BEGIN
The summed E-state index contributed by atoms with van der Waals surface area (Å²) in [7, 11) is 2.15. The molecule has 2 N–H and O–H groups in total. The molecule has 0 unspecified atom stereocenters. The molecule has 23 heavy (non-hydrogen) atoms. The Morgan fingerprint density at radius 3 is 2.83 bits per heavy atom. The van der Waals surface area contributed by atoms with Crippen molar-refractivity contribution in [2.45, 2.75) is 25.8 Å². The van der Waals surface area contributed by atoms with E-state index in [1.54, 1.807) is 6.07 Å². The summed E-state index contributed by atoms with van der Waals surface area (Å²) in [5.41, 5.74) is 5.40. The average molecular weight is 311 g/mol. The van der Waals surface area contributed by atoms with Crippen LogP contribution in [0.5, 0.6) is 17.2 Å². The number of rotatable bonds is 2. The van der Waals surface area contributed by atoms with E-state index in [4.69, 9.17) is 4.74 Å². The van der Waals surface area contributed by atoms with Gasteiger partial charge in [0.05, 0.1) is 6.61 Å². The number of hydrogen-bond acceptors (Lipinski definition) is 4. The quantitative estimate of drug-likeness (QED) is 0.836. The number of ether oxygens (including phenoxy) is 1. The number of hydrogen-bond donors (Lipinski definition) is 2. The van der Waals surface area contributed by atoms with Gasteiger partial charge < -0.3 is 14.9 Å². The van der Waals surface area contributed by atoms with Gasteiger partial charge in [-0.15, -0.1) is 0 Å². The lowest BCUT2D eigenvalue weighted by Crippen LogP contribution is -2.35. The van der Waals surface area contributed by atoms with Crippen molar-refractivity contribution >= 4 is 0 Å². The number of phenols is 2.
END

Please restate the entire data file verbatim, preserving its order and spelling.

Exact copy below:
The summed E-state index contributed by atoms with van der Waals surface area (Å²) in [7, 11) is 2.15. The molecule has 2 N–H and O–H groups in total. The molecule has 0 unspecified atom stereocenters. The molecule has 23 heavy (non-hydrogen) atoms. The Morgan fingerprint density at radius 3 is 2.83 bits per heavy atom. The van der Waals surface area contributed by atoms with Crippen molar-refractivity contribution in [2.45, 2.75) is 25.8 Å². The van der Waals surface area contributed by atoms with E-state index in [1.54, 1.807) is 6.07 Å². The summed E-state index contributed by atoms with van der Waals surface area (Å²) in [5.41, 5.74) is 5.40. The average molecular weight is 311 g/mol. The van der Waals surface area contributed by atoms with Crippen LogP contribution in [0.5, 0.6) is 17.2 Å². The number of rotatable bonds is 2. The van der Waals surface area contributed by atoms with E-state index in [4.69, 9.17) is 4.74 Å². The van der Waals surface area contributed by atoms with Gasteiger partial charge in [0.05, 0.1) is 6.61 Å². The number of hydrogen-bond acceptors (Lipinski definition) is 4. The quantitative estimate of drug-likeness (QED) is 0.836. The number of ether oxygens (including phenoxy) is 1. The number of hydrogen-bond donors (Lipinski definition) is 2. The van der Waals surface area contributed by atoms with Gasteiger partial charge < -0.3 is 14.9 Å². The van der Waals surface area contributed by atoms with Gasteiger partial charge in [-0.15, -0.1) is 0 Å². The lowest BCUT2D eigenvalue weighted by Crippen LogP contribution is -2.35. The van der Waals surface area contributed by atoms with Crippen molar-refractivity contribution >= 4 is 0 Å². The number of phenols is 2.